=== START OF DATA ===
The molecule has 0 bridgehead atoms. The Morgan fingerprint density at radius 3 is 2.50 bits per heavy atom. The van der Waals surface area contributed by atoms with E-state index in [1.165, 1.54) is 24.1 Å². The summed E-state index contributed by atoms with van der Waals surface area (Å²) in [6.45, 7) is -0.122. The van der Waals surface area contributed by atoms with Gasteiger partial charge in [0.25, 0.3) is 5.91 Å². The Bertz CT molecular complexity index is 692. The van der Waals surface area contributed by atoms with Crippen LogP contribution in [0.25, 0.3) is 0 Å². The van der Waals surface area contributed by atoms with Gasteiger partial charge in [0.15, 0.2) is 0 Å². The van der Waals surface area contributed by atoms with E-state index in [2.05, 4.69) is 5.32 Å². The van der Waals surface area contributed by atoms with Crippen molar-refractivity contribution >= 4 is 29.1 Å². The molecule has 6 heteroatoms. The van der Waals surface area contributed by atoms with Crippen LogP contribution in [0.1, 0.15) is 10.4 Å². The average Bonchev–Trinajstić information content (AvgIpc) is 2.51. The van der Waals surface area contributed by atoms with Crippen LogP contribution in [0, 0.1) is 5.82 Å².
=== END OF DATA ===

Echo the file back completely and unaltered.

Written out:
The molecule has 0 bridgehead atoms. The Morgan fingerprint density at radius 3 is 2.50 bits per heavy atom. The van der Waals surface area contributed by atoms with E-state index in [1.165, 1.54) is 24.1 Å². The summed E-state index contributed by atoms with van der Waals surface area (Å²) in [6.45, 7) is -0.122. The van der Waals surface area contributed by atoms with Gasteiger partial charge in [0.25, 0.3) is 5.91 Å². The Bertz CT molecular complexity index is 692. The van der Waals surface area contributed by atoms with Crippen LogP contribution in [0.25, 0.3) is 0 Å². The van der Waals surface area contributed by atoms with Gasteiger partial charge in [0.15, 0.2) is 0 Å². The van der Waals surface area contributed by atoms with E-state index in [2.05, 4.69) is 5.32 Å². The van der Waals surface area contributed by atoms with Crippen molar-refractivity contribution >= 4 is 29.1 Å². The molecule has 6 heteroatoms. The van der Waals surface area contributed by atoms with Crippen LogP contribution in [0.1, 0.15) is 10.4 Å². The average Bonchev–Trinajstić information content (AvgIpc) is 2.51. The van der Waals surface area contributed by atoms with Crippen LogP contribution in [0, 0.1) is 5.82 Å².